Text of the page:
Sunday, January 04, 2009

Israel, Hamas and the Blame Game.

Who is to blame for the current war between Hamas and Israel?
Of course, depending on who asks the question and who answers - an American, a European, a Muslim, a Jew, an Arab or a Palestian, you'll probably get a different answer.
One thing is certain, the Bush administration's simplistic view (that Israel, a plucky democracy threatened by Islamist extremism and terrorism, in a hostile region afflicted by dangerous autocracies is simply defending itself) is ideaological. It is my view that, as in most wars, the blame should fall on all the parties involved.
Hamas :
Obviously Hamas has a major responsibility in the the latest developments. On December 19, it declared that it was not renewing the cease-fire (tahadiya) and and it fired rockets again against Israel as a supposedly strategy for a "better cease-fire" from its point of view-- i.e. the lifting of the international blockade.
(and since its election in 2006, Hamas has persecuted journalists and closed donw newspapers, Fatah members have been assassinated and Christians have been assaulted.)
The Bush administration :
The current administration's naive belief in "democracy", no matter what the local conditions may be resulted in the American demand that Palestinian elections be held in January 2006, despite Israeli and Palestinian Authority reservations about the timing and possible outcome. What was feared just happened: the Hamas victory.
The tragic irony was that the United-States (along with Israel and its allies) then refused to recognize the democratic election of Hamas, which was a denial a the very values they had preached.
Hamas's victory was the result of the years of Israeli occupation and tough policy, as well as the disillusions over the Fatah's promises of peace and better living conditions (disillusions for which Israel bears a strong responsibility.
But Israel also failed to even try to engage directly with democratically elected Hamas government,. More importantly, Israel did not enforce the lifting of the blockade even though it was a part of the June cease-fire agreement.
The International community:
It failed to pressure Israel to enforce its legal commitment - the end of illegale settlements and more importantly to Gaza, the lifting of the blockade.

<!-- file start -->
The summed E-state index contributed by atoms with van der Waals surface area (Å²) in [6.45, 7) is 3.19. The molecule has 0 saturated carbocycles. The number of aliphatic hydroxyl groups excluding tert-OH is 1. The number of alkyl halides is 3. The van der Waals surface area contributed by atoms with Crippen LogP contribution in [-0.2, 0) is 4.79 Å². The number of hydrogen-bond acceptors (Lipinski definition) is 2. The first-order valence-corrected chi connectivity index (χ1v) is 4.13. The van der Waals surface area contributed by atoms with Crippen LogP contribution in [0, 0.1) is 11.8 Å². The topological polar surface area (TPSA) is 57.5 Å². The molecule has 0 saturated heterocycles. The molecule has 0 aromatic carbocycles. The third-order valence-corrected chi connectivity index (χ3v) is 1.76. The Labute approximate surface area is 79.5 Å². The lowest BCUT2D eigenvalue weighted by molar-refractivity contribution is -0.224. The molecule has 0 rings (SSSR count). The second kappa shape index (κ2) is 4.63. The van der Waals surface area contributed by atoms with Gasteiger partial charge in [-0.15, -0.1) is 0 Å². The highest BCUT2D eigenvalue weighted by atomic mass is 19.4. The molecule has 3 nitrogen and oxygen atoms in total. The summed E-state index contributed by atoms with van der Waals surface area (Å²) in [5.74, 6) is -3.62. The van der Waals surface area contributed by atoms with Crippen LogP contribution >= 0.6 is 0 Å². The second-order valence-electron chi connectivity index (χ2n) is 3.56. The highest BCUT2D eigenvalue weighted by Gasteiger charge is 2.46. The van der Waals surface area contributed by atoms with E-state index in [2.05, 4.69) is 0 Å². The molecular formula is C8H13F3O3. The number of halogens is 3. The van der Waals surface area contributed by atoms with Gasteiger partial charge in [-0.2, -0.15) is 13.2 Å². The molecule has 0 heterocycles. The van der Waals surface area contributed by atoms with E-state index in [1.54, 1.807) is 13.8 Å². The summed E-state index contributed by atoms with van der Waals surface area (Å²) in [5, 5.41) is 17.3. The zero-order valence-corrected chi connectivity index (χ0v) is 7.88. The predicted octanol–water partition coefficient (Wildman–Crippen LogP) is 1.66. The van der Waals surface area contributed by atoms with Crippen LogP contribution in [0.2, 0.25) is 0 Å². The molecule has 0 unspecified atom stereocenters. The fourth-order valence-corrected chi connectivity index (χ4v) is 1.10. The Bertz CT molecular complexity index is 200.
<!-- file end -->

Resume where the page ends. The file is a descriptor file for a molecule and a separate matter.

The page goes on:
As far as this latest war is concerned, I don't see how Israel can win it. Even if they win it on the ground, they have probably already lost the image war. Thousands of protesters have held demonstrations in the world - the most important one in Paris. Global criticism will make it harder for moderate Arab leaders to have any credibility.
Obviously, Israel is aware they're fighting a PR war as well :
In the hours preceding the ground operation, The Washington Post reported: "Israel dropped leaflets over northern Gaza urging residents to leave their homes. The leaflets read: 'Area resident, as result of the acts undertaken by terror activists in your area against Israel, the IDF is forced to respond immediately and operate in this area. For your own safety, you are asked to leave the area immediately'." (The National Newspaper)
But where are they supposed to go in this tiny sealed land, home to 1.5 million people.
Israel may destroy much and kill many in Hamas, but that is not the solution. Violence breeds violence and for every Hamas leader killed, another one will come, one day or another, born out of anger with the violence.
In fact, the Israeli attack may have actually revived Hamas. In the Washington Post, Palestinian journalist Daoud Kuttab wrote :
In its efforts to stop amateur rockets from nagging the residents of some of its southern cities, Israel appears to have given new life to the fledging Islamic movement in Palestine.
This is a natural rally-round-the-flag phenomenon : give people a common enemy and they'll forget their division for a while.


Post a Comment

Links to this post:

Create a Link

<< Home